The Chinese mystery snail Cipangopaludina fhinensis (Gray, 1834), a species native to Asia, is documented for the first time in Alberta, Canada, in McGregor Lake Reservoir in 2019. Here, we describe the initial finding of C. chinensis in Alberta, Canada, and biological information that may aid management efforts. Collected specimens were confirmed as C. chinensis through DNA barcoding. Analysis of growth rate, fecundity, and infection by digenean trematodes was assessed. It is unknown how C. chinensis arrived in Alberta. However, this species’ ability to withstand environmental stressors, such as desiccation, facilitates overland and long-distance transport via recreationists or deliberate release of C. chinensis into waterbodies. Snails collected from McGregor Lake Reservoir matched with GenBank results for C. chinensis from Korea. Analysis of digenean trematodes revealed that the population in McGregor Lake are not infected, as there were no cercariae present after 24 hours. Growth assessment over a period of 60 weeks revealed that shell length growth quickly outpaces growth in shell width. Upon emergence, C. chinensis are larger than many native snail species. The expansion of C. chinensis into Alberta poses potential negative consequences, such as decreased native snail biomass, increased nitrogen to phosphorus ratios, and additive impacts when paired with other invasive species.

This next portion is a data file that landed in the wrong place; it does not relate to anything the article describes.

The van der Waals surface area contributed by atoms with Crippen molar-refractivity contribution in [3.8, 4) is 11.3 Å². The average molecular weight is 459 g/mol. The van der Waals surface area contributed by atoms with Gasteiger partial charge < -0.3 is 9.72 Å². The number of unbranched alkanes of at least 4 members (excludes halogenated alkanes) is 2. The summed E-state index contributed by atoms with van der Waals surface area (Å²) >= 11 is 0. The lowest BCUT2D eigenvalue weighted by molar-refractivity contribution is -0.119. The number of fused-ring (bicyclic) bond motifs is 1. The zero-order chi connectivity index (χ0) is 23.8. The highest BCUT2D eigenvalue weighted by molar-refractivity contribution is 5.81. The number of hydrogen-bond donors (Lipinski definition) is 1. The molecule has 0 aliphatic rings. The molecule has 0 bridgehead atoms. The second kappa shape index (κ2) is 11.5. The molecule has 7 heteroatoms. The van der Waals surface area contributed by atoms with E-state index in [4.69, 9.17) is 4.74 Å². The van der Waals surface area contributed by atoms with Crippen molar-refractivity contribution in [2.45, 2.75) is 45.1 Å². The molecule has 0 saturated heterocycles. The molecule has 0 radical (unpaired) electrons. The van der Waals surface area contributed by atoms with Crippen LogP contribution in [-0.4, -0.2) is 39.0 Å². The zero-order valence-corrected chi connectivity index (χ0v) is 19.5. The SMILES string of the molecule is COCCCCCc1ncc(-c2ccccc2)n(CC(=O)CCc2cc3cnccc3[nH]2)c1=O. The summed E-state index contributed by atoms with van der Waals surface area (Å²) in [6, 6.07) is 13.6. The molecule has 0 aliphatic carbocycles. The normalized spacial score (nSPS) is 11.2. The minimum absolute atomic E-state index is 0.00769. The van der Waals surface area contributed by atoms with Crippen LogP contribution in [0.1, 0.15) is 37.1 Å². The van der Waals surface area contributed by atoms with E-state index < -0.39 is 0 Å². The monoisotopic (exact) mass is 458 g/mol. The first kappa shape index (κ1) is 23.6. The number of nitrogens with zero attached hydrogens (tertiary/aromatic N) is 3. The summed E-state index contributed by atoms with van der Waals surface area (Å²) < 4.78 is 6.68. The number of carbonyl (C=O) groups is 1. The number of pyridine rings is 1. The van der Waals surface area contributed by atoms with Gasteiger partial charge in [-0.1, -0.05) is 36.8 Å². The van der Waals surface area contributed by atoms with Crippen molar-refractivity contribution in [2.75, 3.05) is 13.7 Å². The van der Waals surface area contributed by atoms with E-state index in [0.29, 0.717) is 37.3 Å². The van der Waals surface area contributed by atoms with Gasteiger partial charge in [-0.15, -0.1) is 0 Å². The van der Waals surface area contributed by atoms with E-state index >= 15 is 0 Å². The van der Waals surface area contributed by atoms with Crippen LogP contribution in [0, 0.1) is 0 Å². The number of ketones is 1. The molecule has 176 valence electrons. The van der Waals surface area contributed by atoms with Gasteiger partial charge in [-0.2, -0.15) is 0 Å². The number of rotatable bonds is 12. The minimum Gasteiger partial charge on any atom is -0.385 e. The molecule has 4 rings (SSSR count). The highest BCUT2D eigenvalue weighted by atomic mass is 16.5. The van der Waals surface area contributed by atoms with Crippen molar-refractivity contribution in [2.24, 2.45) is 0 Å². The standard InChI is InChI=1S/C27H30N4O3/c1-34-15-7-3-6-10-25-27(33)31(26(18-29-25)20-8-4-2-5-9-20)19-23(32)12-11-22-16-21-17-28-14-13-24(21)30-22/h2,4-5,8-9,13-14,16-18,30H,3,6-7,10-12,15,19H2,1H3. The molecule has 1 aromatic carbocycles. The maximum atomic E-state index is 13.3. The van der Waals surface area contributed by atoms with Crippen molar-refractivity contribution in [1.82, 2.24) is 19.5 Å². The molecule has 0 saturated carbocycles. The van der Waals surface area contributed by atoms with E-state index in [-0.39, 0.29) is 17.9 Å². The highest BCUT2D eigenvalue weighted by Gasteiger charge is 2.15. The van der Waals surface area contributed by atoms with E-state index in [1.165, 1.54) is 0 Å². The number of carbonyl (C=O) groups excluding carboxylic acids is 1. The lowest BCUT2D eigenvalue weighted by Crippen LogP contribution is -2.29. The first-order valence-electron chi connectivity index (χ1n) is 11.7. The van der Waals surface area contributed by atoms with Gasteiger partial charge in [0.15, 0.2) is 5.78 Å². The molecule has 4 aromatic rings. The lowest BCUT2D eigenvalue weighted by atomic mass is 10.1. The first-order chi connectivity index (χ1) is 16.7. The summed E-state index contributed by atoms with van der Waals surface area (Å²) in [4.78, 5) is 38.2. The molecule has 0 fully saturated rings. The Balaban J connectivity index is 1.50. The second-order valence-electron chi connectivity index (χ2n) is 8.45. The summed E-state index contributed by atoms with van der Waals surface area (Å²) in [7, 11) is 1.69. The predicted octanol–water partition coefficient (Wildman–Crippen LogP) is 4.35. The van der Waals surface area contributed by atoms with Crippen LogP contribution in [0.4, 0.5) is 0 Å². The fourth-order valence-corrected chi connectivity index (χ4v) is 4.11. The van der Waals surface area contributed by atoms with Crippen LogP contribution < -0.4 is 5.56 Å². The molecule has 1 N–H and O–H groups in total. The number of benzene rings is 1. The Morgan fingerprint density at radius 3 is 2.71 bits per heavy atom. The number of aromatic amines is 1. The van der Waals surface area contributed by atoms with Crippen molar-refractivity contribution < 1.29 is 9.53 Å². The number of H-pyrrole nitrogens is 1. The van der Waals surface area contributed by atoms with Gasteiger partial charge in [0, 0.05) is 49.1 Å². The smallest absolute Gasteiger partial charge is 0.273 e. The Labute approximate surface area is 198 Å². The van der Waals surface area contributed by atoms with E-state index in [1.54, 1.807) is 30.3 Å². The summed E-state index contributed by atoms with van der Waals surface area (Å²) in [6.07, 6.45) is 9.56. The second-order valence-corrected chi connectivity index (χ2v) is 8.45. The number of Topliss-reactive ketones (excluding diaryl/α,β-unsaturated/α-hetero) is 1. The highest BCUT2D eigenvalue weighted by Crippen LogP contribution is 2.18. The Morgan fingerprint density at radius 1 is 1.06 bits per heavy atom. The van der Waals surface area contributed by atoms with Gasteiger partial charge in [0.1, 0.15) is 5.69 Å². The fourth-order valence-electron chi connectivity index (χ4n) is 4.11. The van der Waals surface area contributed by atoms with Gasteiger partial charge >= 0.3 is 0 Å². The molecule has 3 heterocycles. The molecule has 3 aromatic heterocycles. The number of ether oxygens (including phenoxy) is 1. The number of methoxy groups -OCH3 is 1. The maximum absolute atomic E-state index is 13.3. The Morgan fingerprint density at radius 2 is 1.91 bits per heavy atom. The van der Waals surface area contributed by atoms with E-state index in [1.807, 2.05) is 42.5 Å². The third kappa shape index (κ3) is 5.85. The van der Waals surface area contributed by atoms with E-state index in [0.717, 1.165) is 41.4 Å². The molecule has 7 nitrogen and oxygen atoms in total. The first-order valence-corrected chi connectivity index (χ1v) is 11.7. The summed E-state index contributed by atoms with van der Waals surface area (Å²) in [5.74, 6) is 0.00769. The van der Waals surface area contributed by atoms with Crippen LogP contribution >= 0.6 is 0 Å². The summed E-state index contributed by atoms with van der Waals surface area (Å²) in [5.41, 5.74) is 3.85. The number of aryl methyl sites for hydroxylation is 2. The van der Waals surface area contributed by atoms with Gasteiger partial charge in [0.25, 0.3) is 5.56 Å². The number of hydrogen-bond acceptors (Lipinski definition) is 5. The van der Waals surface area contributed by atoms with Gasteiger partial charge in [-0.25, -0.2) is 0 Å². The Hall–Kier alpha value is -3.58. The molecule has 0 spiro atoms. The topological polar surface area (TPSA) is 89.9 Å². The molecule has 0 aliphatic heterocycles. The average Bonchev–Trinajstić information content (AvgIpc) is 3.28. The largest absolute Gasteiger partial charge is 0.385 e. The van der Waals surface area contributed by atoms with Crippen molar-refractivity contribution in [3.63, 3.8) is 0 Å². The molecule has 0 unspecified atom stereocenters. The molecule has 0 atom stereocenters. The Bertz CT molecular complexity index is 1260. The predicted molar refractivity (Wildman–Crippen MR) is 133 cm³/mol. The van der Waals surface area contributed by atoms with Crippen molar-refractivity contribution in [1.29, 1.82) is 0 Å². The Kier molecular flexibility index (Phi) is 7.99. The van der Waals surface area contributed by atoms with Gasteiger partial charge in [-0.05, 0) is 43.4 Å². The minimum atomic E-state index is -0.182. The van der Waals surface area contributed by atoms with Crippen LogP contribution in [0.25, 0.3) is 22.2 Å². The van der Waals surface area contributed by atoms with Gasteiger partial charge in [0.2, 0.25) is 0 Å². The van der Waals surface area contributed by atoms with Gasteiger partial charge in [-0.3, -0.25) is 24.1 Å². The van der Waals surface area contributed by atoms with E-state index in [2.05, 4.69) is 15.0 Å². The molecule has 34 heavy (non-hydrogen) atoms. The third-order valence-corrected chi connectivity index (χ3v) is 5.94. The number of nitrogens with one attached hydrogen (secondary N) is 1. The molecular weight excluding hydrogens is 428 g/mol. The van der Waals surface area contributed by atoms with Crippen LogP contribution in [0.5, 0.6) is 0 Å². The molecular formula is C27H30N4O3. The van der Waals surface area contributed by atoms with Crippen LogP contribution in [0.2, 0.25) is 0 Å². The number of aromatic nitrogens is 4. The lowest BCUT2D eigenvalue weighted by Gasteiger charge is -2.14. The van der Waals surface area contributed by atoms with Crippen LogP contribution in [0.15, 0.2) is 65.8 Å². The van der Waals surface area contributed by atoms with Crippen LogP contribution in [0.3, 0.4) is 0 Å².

Citation: Edgar M.*, Hanington P., Lu R., Proctor H., Zurawell R., Kimmel N. and M.S. Poesch (2022) The First Documented Occurrence and Life History Characteristics of the Chinese Mystery Snail (Cipangopaludina chinensis, Mollusca: Viviparidae) in Alberta, Canada. BioInvasions Records 11(2): 449-460. 

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Van Mierlo V. A.*, Green S. J., Emmerton C. A., Nasr M., Buendia C., Wyatt F. and M. S. Poesch. (2022). Occupancy of invasive Northern Crayfish (Faxonius virilis) in northern systems is driven primarily by tributary water temperature. Freshwater Science 41(4).

*Lab members: Megan Edgar and Mark Poesch. Check out opportunities in the lab!

Posted in Conservation of Freshwater Fishes, Mark Poesch, Sustainable Resource Development and tagged , , , , .